The outdoor air pollution levels are now measured continuously. Their health effects are relatively well documented. It is the health impact of contaminants present in indoor air that now raises questions.
Today, we are living mainly in enclosed spaces:
• public places: transportation, government offices, schools, hospitals, sports arenas, movie halls, etc.);
• professional buildings: offices and shops;
• private spaces: individual or group housing.
These enclosed spaces contain some chemical and biological pollutantsthat can affect human health.
There are many health problems due to this pollution with very diverse clinical manifestations: headaches, eye and respiratory tract irritations, etc. For the most part, these effects are not specifically related to the detected pollutants.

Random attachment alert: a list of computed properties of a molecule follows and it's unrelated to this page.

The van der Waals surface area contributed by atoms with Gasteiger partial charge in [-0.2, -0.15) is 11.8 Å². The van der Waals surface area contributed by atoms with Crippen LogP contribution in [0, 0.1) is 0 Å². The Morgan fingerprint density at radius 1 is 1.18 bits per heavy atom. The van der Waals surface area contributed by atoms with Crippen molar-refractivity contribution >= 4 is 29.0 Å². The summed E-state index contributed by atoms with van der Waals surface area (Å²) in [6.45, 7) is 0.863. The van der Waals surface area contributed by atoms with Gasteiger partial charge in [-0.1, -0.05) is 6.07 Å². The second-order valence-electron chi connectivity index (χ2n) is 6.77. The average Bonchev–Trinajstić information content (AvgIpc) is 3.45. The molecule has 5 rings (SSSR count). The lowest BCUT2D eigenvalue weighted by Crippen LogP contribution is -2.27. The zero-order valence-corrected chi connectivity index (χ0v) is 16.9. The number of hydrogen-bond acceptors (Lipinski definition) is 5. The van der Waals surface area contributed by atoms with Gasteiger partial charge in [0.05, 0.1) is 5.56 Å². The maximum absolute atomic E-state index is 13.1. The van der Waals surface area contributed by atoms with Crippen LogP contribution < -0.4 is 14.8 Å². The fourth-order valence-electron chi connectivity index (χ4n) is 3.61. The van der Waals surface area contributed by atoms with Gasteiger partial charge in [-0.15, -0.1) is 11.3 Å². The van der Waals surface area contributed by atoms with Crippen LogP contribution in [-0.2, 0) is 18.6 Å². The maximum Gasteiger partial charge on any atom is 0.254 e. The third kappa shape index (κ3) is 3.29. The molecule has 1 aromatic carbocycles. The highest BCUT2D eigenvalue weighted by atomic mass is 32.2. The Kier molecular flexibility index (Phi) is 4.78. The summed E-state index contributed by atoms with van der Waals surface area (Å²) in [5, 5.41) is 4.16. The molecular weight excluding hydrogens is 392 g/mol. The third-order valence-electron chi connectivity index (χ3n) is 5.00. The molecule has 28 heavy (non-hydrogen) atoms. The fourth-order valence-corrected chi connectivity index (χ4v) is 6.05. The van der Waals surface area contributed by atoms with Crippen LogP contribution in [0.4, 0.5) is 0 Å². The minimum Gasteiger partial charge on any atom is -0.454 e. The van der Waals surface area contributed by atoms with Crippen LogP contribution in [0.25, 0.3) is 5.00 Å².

Indoor air is generally more polluted than the air outside.
Three major sources contribute to the contamination of indoor air:
• pollution from occupants and their activities such as DIY, cleaning, cooking, use of combustion appliances and the presence of pets;
• pollution caused by some building materials and furniture;
• pollution from the outside, some pollutants present outside in small quantities, such as fine particles, can accumulate in our homes if we do not get rid of them.
In addition, the pollutant levels are influenced by humidity, temperature, ventilation and air exchange.
What are the risks?
What are the pollutants and their sources?
3. Dust mites
4. Flame retardants
8. Dioxins CO, VOC, PM, HAP
9. Lead pipes
11. Tobacco smoke
Actions of federal authorities
Since 2007, the federal government is filling in for the European Union and has put in place a legislation that bans the placing of products on the market which affect the indoor environment. The work focuses essentially on building materials.